With major changes in the offing as to the UK’s trade agreements around the world and the approach of the Sustainable Farming Scheme as successor to Glastir and the CAP farming subsidies regime, food production and security is a key issue not just for the Cambrian Mountains and mid-Wales, but for the whole nation. Farmers are, however, resilient and adaptable people, adept at finding new ways to make farming viable.

Regenerative farming is a new approach in which the food is both produced and consumed locally, using short supply chains which provide a fairer earning for the producer, better for the environment (lower food miles) and more secure for everyone. Local trade builds connections between farmers and the other residents in the community which may otherwise simply not meet, since the farmers’ customers are supermarkets and distant cities while the local resident shop in supermarkets which sell anonymous products.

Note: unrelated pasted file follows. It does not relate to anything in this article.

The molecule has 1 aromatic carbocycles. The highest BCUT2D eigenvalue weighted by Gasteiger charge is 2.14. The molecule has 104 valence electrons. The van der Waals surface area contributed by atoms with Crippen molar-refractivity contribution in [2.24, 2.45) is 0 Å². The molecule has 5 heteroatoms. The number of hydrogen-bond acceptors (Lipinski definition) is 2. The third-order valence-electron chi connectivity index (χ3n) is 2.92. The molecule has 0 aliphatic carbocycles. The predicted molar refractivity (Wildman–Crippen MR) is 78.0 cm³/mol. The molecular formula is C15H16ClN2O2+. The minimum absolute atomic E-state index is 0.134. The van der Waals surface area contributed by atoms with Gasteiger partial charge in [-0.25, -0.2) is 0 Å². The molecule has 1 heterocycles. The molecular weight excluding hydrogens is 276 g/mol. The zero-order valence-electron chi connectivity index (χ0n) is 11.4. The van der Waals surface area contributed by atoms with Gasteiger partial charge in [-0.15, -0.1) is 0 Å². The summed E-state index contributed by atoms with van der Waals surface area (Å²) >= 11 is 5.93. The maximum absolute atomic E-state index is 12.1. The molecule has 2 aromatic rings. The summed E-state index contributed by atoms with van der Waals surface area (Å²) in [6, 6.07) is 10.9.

The farming techniques can include permaculture, agro-ecological, regenerative, biodynamic and bio-intensive approaches to create environments that increase biodiversity, rebuild soil and soil health, and improve water supplies, capture carbon and keep pests and diseases to a minimum.

A not-for-profit community benefit society founded by the Conservation Farming Trust and operating in Brecon and Monmouthshire, Our Food/ Ein Bwyd 1200 is a regional project using a locally-led approach to tackle the myriad of practical barriers to change in mid-Wales. In this webinar, Our Food 1200 explained what they are doing, where and how – including the issues that have arisen in the 6 months since their launch in March and how they are working to overcome them.

Regenerative farming